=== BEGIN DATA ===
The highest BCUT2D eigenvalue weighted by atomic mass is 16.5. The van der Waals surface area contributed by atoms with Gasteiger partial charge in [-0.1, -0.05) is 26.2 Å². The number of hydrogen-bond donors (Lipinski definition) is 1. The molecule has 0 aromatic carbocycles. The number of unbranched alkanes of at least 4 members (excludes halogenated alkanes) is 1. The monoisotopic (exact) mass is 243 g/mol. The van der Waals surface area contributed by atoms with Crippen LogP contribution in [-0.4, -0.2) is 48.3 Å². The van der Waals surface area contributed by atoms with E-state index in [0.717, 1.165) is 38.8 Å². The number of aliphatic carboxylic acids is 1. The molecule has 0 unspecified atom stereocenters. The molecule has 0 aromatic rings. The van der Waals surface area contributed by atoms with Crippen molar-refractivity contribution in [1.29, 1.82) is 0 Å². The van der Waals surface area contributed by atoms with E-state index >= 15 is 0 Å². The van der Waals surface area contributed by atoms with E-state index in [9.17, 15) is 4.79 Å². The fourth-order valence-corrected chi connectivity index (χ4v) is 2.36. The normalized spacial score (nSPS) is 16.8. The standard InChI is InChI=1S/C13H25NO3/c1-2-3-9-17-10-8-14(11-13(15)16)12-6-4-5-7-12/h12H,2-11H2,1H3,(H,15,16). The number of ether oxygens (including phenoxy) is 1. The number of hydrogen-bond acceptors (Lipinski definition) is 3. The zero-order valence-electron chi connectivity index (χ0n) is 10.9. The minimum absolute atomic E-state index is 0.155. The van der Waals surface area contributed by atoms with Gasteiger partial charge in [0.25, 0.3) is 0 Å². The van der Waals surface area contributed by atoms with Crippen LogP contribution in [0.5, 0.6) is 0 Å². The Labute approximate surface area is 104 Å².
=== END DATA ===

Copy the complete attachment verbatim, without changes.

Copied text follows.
The highest BCUT2D eigenvalue weighted by atomic mass is 16.5. The van der Waals surface area contributed by atoms with Gasteiger partial charge in [-0.1, -0.05) is 26.2 Å². The number of hydrogen-bond donors (Lipinski definition) is 1. The molecule has 0 aromatic carbocycles. The number of unbranched alkanes of at least 4 members (excludes halogenated alkanes) is 1. The monoisotopic (exact) mass is 243 g/mol. The van der Waals surface area contributed by atoms with Crippen LogP contribution in [-0.4, -0.2) is 48.3 Å². The van der Waals surface area contributed by atoms with E-state index in [0.717, 1.165) is 38.8 Å². The number of aliphatic carboxylic acids is 1. The molecule has 0 unspecified atom stereocenters. The molecule has 0 aromatic rings. The van der Waals surface area contributed by atoms with Crippen molar-refractivity contribution in [1.29, 1.82) is 0 Å². The van der Waals surface area contributed by atoms with E-state index >= 15 is 0 Å². The van der Waals surface area contributed by atoms with E-state index in [9.17, 15) is 4.79 Å². The fourth-order valence-corrected chi connectivity index (χ4v) is 2.36. The normalized spacial score (nSPS) is 16.8. The standard InChI is InChI=1S/C13H25NO3/c1-2-3-9-17-10-8-14(11-13(15)16)12-6-4-5-7-12/h12H,2-11H2,1H3,(H,15,16). The number of ether oxygens (including phenoxy) is 1. The number of hydrogen-bond acceptors (Lipinski definition) is 3. The zero-order valence-electron chi connectivity index (χ0n) is 10.9. The minimum absolute atomic E-state index is 0.155. The van der Waals surface area contributed by atoms with Gasteiger partial charge in [0.25, 0.3) is 0 Å². The van der Waals surface area contributed by atoms with Crippen LogP contribution in [0.5, 0.6) is 0 Å². The Labute approximate surface area is 104 Å².